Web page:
The fact that the mortar grinding stone was used as a fertility altar dedicated to the Mother Earth is not surprising at all either. A hole in the ground is where the plant seed is planted. A hole (vagina) in the lying woman is where human seed is planted. So a horizontal lying stone with a hole (mortar) is already suggestive enough. Mortar grinding stone and pestle even more. So much so that the mortar and pestle became the symbol of male and female genitalia in Hinduism (Yoni and Lingam).
This is a so called "wet" grinder mortar and pestle from India from this great blog post about making stone ground chutney.
And this is Yoni and Lingam
The union of sky and earth produces (releases) cereal seeds which are then poured into the mortar and pounded into flour with pestle in a motion which greatly resembles coital movement of penis (Lingam) inside vagina (Yoni) which produces (releases) human seeds which are poured into the vagina.... Do you see the link here? The fact that in the Baltic tradition milk was poured into bowl of the corner stone "for the snake to eat" confirms this, milk being symbolic replacement for sperm, milky white liquid containing human seeds. Once the cereal seeds are pounded into the flour flour is made into bread which is bake inside the bread oven which looks like the belly of a pregnant woman. And that bread oven is in Serbia called baba. Ovens were in old Slavic houses placed in north-eastern or north-western corner, just like the Goddess stones.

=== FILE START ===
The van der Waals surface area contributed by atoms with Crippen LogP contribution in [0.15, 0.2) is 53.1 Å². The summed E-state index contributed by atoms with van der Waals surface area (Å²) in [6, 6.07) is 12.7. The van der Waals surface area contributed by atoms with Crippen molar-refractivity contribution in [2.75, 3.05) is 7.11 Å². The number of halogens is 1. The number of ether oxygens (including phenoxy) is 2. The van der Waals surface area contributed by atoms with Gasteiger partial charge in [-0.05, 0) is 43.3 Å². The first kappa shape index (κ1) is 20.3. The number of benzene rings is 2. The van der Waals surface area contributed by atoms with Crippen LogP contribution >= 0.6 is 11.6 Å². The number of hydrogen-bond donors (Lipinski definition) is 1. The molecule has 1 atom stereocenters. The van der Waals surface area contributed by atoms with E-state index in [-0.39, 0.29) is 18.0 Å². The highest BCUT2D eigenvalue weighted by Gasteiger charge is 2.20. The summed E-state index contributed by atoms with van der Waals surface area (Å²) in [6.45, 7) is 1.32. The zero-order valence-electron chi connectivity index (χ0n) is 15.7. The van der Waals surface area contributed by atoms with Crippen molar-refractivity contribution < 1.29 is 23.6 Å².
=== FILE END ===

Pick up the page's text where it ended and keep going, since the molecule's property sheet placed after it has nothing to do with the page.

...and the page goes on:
The belief that the house protector snake lives in the house foundation does not only exist in the Baltic countries. It is wide spread in Slavic countries and it exist in Serbia too. In Serbia the house protector snake is believe to live in the house heart (stone oven) or the house foundations (the layer of stones which supports the wooden house frame, corner stones originally). It is believed that this snake is the spirit of the founder of the family, some other very distinguished ancestor, or the first male ancestor who died in the house. Either way this snake is the symbol of the male ancestor, just like Lingam. So we have a mortar stone (Yoni) which houses (in a bowl) snake (Lingam)...
And this is it, the story about Lithuanian co called "stones with narrow bottomed bowls". I hope you enjoyed it. Until the next time, stay happy.
"Aukštaitiški aukurai" by Vykintas Vaitkevičius
"Studies into the Balts’ Sacred Places" by Vykintas Vaitkevičius
"Pojmovnik Srpske kulture - baba" - Etnografski institut SANU